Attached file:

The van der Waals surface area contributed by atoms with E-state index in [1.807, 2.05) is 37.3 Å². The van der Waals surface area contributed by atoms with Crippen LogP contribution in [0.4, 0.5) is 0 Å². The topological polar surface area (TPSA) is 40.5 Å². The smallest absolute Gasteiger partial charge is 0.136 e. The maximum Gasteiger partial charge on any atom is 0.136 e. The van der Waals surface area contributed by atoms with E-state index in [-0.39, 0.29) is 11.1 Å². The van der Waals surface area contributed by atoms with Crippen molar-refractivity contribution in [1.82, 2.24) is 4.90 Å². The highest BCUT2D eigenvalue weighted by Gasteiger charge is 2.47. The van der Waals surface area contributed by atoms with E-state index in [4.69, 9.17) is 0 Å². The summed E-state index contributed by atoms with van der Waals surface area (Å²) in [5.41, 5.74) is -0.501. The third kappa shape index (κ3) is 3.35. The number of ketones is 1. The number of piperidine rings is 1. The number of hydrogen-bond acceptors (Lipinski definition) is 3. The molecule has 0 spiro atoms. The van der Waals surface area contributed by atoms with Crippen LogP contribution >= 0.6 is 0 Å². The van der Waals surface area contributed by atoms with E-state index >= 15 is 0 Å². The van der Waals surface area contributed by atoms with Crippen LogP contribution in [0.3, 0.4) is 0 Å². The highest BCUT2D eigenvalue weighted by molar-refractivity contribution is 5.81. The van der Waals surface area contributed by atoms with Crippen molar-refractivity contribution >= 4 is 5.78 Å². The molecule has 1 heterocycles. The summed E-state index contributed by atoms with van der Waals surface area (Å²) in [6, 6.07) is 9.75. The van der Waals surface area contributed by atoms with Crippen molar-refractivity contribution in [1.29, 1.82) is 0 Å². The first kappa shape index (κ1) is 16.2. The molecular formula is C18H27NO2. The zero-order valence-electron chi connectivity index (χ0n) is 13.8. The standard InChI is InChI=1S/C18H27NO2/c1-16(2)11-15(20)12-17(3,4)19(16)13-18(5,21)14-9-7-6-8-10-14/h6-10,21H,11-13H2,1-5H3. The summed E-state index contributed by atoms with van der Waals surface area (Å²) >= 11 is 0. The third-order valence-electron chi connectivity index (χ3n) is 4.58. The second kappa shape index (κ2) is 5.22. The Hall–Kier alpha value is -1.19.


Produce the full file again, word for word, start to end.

The van der Waals surface area contributed by atoms with E-state index in [1.807, 2.05) is 37.3 Å². The van der Waals surface area contributed by atoms with Crippen LogP contribution in [0.4, 0.5) is 0 Å². The topological polar surface area (TPSA) is 40.5 Å². The smallest absolute Gasteiger partial charge is 0.136 e. The maximum Gasteiger partial charge on any atom is 0.136 e. The van der Waals surface area contributed by atoms with E-state index in [-0.39, 0.29) is 11.1 Å². The van der Waals surface area contributed by atoms with Crippen molar-refractivity contribution in [1.82, 2.24) is 4.90 Å². The highest BCUT2D eigenvalue weighted by Gasteiger charge is 2.47. The van der Waals surface area contributed by atoms with E-state index in [4.69, 9.17) is 0 Å². The summed E-state index contributed by atoms with van der Waals surface area (Å²) in [5.41, 5.74) is -0.501. The third kappa shape index (κ3) is 3.35. The number of ketones is 1. The number of piperidine rings is 1. The number of hydrogen-bond acceptors (Lipinski definition) is 3. The molecule has 0 spiro atoms. The van der Waals surface area contributed by atoms with Crippen LogP contribution >= 0.6 is 0 Å². The van der Waals surface area contributed by atoms with E-state index >= 15 is 0 Å². The van der Waals surface area contributed by atoms with Crippen LogP contribution in [0.3, 0.4) is 0 Å². The highest BCUT2D eigenvalue weighted by molar-refractivity contribution is 5.81. The van der Waals surface area contributed by atoms with Crippen molar-refractivity contribution >= 4 is 5.78 Å². The molecule has 1 heterocycles. The summed E-state index contributed by atoms with van der Waals surface area (Å²) in [6, 6.07) is 9.75. The van der Waals surface area contributed by atoms with Crippen molar-refractivity contribution in [1.29, 1.82) is 0 Å². The first kappa shape index (κ1) is 16.2. The molecular formula is C18H27NO2. The zero-order valence-electron chi connectivity index (χ0n) is 13.8. The standard InChI is InChI=1S/C18H27NO2/c1-16(2)11-15(20)12-17(3,4)19(16)13-18(5,21)14-9-7-6-8-10-14/h6-10,21H,11-13H2,1-5H3. The summed E-state index contributed by atoms with van der Waals surface area (Å²) >= 11 is 0. The third-order valence-electron chi connectivity index (χ3n) is 4.58. The second kappa shape index (κ2) is 5.22. The Hall–Kier alpha value is -1.19.